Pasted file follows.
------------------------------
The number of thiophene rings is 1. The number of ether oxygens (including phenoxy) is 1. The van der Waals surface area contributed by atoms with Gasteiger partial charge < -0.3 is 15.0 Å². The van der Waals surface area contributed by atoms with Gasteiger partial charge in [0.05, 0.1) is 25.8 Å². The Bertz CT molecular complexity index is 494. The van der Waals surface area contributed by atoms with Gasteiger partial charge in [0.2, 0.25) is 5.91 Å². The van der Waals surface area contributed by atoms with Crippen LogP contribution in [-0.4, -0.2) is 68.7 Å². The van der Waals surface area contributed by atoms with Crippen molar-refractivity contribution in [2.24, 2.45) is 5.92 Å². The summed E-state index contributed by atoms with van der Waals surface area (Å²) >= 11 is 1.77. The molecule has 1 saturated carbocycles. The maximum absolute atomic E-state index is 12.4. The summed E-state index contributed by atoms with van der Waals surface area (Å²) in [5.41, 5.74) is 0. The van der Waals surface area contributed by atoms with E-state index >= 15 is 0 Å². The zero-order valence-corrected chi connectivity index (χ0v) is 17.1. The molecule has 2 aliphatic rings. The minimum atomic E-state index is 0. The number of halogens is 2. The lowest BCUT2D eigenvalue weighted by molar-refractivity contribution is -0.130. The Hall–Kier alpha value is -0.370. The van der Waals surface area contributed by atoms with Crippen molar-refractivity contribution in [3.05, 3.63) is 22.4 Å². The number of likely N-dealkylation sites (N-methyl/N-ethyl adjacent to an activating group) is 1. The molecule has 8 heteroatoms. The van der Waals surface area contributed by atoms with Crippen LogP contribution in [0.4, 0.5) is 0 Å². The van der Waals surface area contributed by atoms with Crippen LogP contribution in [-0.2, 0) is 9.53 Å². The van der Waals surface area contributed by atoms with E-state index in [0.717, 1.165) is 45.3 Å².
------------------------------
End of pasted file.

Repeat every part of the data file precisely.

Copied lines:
The number of thiophene rings is 1. The number of ether oxygens (including phenoxy) is 1. The van der Waals surface area contributed by atoms with Gasteiger partial charge < -0.3 is 15.0 Å². The van der Waals surface area contributed by atoms with Gasteiger partial charge in [0.05, 0.1) is 25.8 Å². The Bertz CT molecular complexity index is 494. The van der Waals surface area contributed by atoms with Gasteiger partial charge in [0.2, 0.25) is 5.91 Å². The van der Waals surface area contributed by atoms with Crippen LogP contribution in [-0.4, -0.2) is 68.7 Å². The van der Waals surface area contributed by atoms with Crippen molar-refractivity contribution in [2.24, 2.45) is 5.92 Å². The summed E-state index contributed by atoms with van der Waals surface area (Å²) >= 11 is 1.77. The molecule has 1 saturated carbocycles. The maximum absolute atomic E-state index is 12.4. The summed E-state index contributed by atoms with van der Waals surface area (Å²) in [5.41, 5.74) is 0. The van der Waals surface area contributed by atoms with E-state index >= 15 is 0 Å². The zero-order valence-corrected chi connectivity index (χ0v) is 17.1. The molecule has 2 aliphatic rings. The minimum atomic E-state index is 0. The number of halogens is 2. The lowest BCUT2D eigenvalue weighted by molar-refractivity contribution is -0.130. The Hall–Kier alpha value is -0.370. The van der Waals surface area contributed by atoms with Crippen molar-refractivity contribution in [3.05, 3.63) is 22.4 Å². The number of likely N-dealkylation sites (N-methyl/N-ethyl adjacent to an activating group) is 1. The molecule has 8 heteroatoms. The van der Waals surface area contributed by atoms with Crippen LogP contribution in [0.4, 0.5) is 0 Å². The van der Waals surface area contributed by atoms with Crippen LogP contribution in [-0.2, 0) is 9.53 Å². The van der Waals surface area contributed by atoms with E-state index in [0.717, 1.165) is 45.3 Å².